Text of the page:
The Ministry of Health and Wellness is due to announce the date from when all foreign arrivals in Botswana will be required to provide proof of COVID-19 vaccination, Mmegi has established.
The move is one of the measures to limit the spread of the Omicron variant, first identified by Botswana about a week ago. The variant’s high number of mutations put the world under panic, with many countries imposing flight and travel bans on southern Africa, including Botswana.
The new requirement was first revealed by President Mokgweetsi Masisi in a televised address on Wednesday as part of measures to control the spread of the variant.
“To enhance our protection at ports of entry, we will without fail ensure strict enforcement of the 72-hour negative PCR policy. Furthermore, a valid vaccine certificate will be required on arrival,” he said.
Yesterday, Health Ministry spokesperson, Dr Christopher Nyanga said the details of the new move would be announced soon.
“We are going to communicate properly and say when this starts,” he said.
It is presently unclear which vaccines Botswana will accept at the borders or whether the country will require full or partial vaccination of travellers.
With the move, Botswana becomes one of very few African countries requiring proof of COVID-19 vaccination before entry. At the moment, the country requires that visitors produce a negative PCR test taken no less than 72 hours prior to arrival at the border. In May, travellers from India were required to undergo mandatory quarantine for ten days, although it is unclear if this requirement is still in place.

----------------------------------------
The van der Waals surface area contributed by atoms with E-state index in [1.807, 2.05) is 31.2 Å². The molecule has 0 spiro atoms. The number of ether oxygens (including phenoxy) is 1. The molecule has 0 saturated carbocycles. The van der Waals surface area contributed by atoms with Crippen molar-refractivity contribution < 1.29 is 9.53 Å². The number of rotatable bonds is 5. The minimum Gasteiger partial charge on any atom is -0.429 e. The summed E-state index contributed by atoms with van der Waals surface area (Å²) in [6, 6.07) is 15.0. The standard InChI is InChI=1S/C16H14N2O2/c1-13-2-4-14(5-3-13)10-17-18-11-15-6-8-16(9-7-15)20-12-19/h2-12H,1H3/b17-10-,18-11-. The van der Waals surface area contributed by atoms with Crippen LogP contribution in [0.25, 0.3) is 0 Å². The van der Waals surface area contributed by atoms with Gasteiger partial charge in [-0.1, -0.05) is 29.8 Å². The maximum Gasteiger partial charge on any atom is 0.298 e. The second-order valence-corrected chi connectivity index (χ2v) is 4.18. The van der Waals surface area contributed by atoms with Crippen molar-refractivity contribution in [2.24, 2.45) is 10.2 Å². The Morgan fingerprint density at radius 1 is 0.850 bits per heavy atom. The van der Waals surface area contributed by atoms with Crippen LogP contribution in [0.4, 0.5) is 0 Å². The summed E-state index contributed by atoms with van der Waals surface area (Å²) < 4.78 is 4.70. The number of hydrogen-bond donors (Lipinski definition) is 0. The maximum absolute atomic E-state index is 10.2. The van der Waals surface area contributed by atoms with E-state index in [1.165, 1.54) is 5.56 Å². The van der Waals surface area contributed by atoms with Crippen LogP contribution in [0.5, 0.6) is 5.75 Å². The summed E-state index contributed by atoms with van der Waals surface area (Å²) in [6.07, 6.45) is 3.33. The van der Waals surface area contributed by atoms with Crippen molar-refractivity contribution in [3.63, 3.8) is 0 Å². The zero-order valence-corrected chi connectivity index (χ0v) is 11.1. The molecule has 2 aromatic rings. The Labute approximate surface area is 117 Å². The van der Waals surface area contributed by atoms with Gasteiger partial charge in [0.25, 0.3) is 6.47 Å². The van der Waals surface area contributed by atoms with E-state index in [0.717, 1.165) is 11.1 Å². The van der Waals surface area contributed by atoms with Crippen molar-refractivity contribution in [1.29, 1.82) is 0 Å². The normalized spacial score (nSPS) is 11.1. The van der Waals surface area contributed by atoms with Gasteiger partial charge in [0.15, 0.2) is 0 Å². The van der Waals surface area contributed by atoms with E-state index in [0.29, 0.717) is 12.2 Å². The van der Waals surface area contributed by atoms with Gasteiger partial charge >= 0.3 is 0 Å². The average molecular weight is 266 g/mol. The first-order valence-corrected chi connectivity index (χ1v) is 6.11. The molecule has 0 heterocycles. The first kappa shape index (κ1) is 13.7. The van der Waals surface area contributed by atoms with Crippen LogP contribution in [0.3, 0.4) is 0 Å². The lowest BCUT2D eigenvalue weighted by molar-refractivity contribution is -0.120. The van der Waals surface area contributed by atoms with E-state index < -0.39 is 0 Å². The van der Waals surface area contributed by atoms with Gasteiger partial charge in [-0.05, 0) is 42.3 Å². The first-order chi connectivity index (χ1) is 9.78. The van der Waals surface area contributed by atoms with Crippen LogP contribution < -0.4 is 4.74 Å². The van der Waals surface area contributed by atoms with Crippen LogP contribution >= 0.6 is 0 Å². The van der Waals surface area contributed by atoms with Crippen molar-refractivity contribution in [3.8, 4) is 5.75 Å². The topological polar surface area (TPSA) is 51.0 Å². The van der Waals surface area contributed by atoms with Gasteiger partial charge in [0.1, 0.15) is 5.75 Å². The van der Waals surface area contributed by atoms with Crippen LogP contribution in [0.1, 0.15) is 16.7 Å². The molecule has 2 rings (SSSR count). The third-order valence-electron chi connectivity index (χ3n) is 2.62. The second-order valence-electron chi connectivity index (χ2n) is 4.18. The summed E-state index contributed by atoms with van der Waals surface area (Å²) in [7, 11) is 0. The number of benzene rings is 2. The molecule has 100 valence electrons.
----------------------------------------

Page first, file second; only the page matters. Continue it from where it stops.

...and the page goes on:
From December 10, all arrivals in Malawi will be required to show valid, full vaccination certificates and those without will be given a free jab, before entering the country. This will be over and above the 72-hour PCR test requirement.
Earlier in the week, acting director of Health Services, Dr Pamela Smith-Lawrence said Botswana was ramping up its surveillance capabilities with a target to ensure that every COVID-19 case going forward is genomically assessed. Although the country is among the leading African states in genomic surveillance of COVID-19, this is done on a random sampling basis, with just over 2,000 samples produced thus far.
“We have decided that because we currently have very few positive cases, all cases found should be sequenced going forward,” she said this week, at an engagement with the Tourism Ministry and diplomats. “With more delivery of vaccines, we are also considering lowering the age of vaccination to the 12-to-17-year age group.We also would like to start offering booster vaccinations, if these travel bans do not disrupt the arrivals of vaccines,” she said.
This week, the country received 525, 330 doses of the Pfizer vaccine, as part of a two million dose paid for and arranged directly with the manufacturer. Masisi said the remaining doses were expected before the end of the month.
He also said Statistics Botswana had recently revised the number of people aged 18 years and above in the country and thus eligible for vaccines, which in turn meant the percentage of fully vaccinated people had risen to 68.4 percent.
In September, Masisi had announced a target of at least 64 percent of the eligible population receiving a first dose of vaccination by the end of the year.